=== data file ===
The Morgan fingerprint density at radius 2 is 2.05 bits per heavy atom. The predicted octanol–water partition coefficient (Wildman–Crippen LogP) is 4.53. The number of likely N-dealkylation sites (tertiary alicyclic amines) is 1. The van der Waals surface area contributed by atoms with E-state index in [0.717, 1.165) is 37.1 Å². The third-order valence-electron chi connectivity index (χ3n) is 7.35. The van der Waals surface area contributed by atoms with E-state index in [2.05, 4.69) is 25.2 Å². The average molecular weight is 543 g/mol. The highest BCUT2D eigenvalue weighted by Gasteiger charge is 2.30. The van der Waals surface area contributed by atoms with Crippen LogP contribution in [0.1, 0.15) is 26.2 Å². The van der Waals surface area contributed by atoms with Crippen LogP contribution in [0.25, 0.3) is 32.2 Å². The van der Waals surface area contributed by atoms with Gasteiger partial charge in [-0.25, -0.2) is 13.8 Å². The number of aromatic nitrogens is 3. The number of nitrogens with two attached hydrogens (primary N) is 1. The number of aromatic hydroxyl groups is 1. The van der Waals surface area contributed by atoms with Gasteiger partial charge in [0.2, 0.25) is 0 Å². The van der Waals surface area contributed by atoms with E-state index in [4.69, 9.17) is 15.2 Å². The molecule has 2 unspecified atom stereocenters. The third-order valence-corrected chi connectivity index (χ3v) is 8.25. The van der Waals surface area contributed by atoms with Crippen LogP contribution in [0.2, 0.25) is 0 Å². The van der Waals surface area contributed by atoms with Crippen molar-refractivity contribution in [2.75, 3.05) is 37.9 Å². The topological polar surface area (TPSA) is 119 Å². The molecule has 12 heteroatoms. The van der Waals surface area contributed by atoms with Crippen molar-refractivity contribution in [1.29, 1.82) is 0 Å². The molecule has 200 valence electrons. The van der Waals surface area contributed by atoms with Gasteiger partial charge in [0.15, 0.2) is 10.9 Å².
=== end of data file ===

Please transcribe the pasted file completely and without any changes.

The Morgan fingerprint density at radius 2 is 2.05 bits per heavy atom. The predicted octanol–water partition coefficient (Wildman–Crippen LogP) is 4.53. The number of likely N-dealkylation sites (tertiary alicyclic amines) is 1. The van der Waals surface area contributed by atoms with E-state index in [0.717, 1.165) is 37.1 Å². The third-order valence-electron chi connectivity index (χ3n) is 7.35. The van der Waals surface area contributed by atoms with E-state index in [2.05, 4.69) is 25.2 Å². The average molecular weight is 543 g/mol. The highest BCUT2D eigenvalue weighted by Gasteiger charge is 2.30. The van der Waals surface area contributed by atoms with Crippen LogP contribution in [0.1, 0.15) is 26.2 Å². The van der Waals surface area contributed by atoms with Crippen LogP contribution in [0.25, 0.3) is 32.2 Å². The van der Waals surface area contributed by atoms with Gasteiger partial charge in [-0.25, -0.2) is 13.8 Å². The number of aromatic nitrogens is 3. The number of nitrogens with two attached hydrogens (primary N) is 1. The number of aromatic hydroxyl groups is 1. The van der Waals surface area contributed by atoms with Gasteiger partial charge in [0.2, 0.25) is 0 Å². The van der Waals surface area contributed by atoms with E-state index in [4.69, 9.17) is 15.2 Å². The molecule has 2 unspecified atom stereocenters. The third-order valence-corrected chi connectivity index (χ3v) is 8.25. The van der Waals surface area contributed by atoms with Crippen LogP contribution in [0.2, 0.25) is 0 Å². The van der Waals surface area contributed by atoms with Crippen molar-refractivity contribution in [2.75, 3.05) is 37.9 Å². The topological polar surface area (TPSA) is 119 Å². The molecule has 12 heteroatoms. The van der Waals surface area contributed by atoms with Crippen molar-refractivity contribution in [1.29, 1.82) is 0 Å². The molecule has 200 valence electrons. The van der Waals surface area contributed by atoms with Gasteiger partial charge in [0.15, 0.2) is 10.9 Å².